5. At what point in producing episodes of the show did things finally start to click for you personally?
Answer: Early on, I would constantly debate whether I wanted to do straight film reviews or form an actual story over what I do.  The first episodes I did, they were just pure reviews and the views were quite low, but then I covered Rubber, which is the movie about the tire that runs around and chases everybody.  So I got my friend Josh Morgan to bring a tire from the dump and we had a lot of fun messing around with it, but at the same time, it was one of those things that made people laugh, even if it may have been considered jumping the shark early on in the series.  Then, it took a 360 turn and it became about who we could bring in, so when I covered Nightmare on Elm Street, Freddy Krueger was involved.  Therefore, the focus shifted to the situations, rather than trying to worry about a review.  There's also the other aspect of how later on, given the situation I was in, the show also started to feature additional skits.  Now, things have taken another 360 and I have to try and go back to doing pure film reiews.

6. Do you have any favorite episodes or moments?
Answer: Rubber is one of my favorite episodes, as is the Dracula video.  During the filming of our 50th episode, which involved Godzilla: King of the Monsters (1956) and is the only episode to have also been released theatrically, we were shooting at a local pool and during a take I hit my head on the concrete and was unconscious for about fifteen minutes until my producer came over to check on me and said, "Okay you're alive! Let's go do the church scene!"  When we did the church scene, there was a body on the altar because we had finished filming right before a funeral was happening.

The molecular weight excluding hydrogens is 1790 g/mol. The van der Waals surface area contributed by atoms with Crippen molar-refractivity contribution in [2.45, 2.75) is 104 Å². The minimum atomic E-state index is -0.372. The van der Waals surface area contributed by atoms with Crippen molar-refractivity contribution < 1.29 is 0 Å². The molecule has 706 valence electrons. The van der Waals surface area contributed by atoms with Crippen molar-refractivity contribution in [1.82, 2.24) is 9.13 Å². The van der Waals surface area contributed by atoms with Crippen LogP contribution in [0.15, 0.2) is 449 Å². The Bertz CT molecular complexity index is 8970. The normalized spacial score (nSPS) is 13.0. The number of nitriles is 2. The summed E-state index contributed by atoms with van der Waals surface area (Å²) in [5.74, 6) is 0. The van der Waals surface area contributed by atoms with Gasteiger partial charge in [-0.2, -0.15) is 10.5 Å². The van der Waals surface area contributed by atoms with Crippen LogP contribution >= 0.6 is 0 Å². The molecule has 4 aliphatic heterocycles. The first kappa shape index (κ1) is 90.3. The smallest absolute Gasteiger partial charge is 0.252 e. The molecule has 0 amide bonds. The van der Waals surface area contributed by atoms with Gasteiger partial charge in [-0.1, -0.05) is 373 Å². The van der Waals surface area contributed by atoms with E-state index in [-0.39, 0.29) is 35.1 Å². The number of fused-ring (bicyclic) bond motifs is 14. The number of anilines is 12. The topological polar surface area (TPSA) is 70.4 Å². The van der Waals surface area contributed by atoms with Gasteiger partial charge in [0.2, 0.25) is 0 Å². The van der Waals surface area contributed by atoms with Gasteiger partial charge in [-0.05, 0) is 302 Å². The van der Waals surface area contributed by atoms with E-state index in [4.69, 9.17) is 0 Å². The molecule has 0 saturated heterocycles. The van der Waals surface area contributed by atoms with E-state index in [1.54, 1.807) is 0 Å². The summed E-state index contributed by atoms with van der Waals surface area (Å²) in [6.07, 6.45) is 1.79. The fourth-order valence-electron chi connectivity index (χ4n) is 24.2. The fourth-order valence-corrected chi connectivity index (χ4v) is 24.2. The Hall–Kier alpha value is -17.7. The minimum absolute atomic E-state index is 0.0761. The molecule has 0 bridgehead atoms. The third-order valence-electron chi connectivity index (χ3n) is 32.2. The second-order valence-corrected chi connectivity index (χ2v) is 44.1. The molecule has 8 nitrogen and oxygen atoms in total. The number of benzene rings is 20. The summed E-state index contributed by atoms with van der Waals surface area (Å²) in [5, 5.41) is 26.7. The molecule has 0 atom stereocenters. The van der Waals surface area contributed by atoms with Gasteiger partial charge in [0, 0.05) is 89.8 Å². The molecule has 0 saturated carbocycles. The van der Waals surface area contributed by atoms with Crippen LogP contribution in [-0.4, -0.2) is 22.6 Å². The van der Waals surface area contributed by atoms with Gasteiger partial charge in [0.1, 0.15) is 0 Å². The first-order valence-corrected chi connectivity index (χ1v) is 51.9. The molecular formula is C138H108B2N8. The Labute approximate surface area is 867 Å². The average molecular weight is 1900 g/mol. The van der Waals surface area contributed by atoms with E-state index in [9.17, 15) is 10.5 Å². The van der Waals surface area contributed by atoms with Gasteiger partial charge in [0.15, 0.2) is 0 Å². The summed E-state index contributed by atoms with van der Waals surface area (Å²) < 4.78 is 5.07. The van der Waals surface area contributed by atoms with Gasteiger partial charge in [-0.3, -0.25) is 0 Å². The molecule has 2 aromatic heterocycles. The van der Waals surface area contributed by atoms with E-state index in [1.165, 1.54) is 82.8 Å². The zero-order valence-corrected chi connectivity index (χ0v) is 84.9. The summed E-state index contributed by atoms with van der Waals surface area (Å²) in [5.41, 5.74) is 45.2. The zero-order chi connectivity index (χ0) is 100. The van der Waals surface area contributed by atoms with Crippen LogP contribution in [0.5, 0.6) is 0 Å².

7. What's the process for writing out the script like (i.e. deciding on which movie to review, coming up with the storylines, jokes, etc.)?
Answer: Usually what happens is I pick a movie at random.  Everybody thinks I have a list, but no, I literally look at my shelf and see what I have and what would be interesting to cover.  "Hmm, the Nutty Professor (1995), well let's put it in, watch it, and see if here's anything relevant to make fun of."  If I still want to review it I'll then write the script.  Writing is also difficult because sometimes it's about finding that spark which gets me to start.  After I write it, I give it to Bishop to see what he thinks can be improved, plus it helps that he's a stand-up comedian from Chicago.

8. It's interesting to see how the likes of Seasons 3 and 4 put more of an emphasis on story compared to prior seasons, what led to this choice?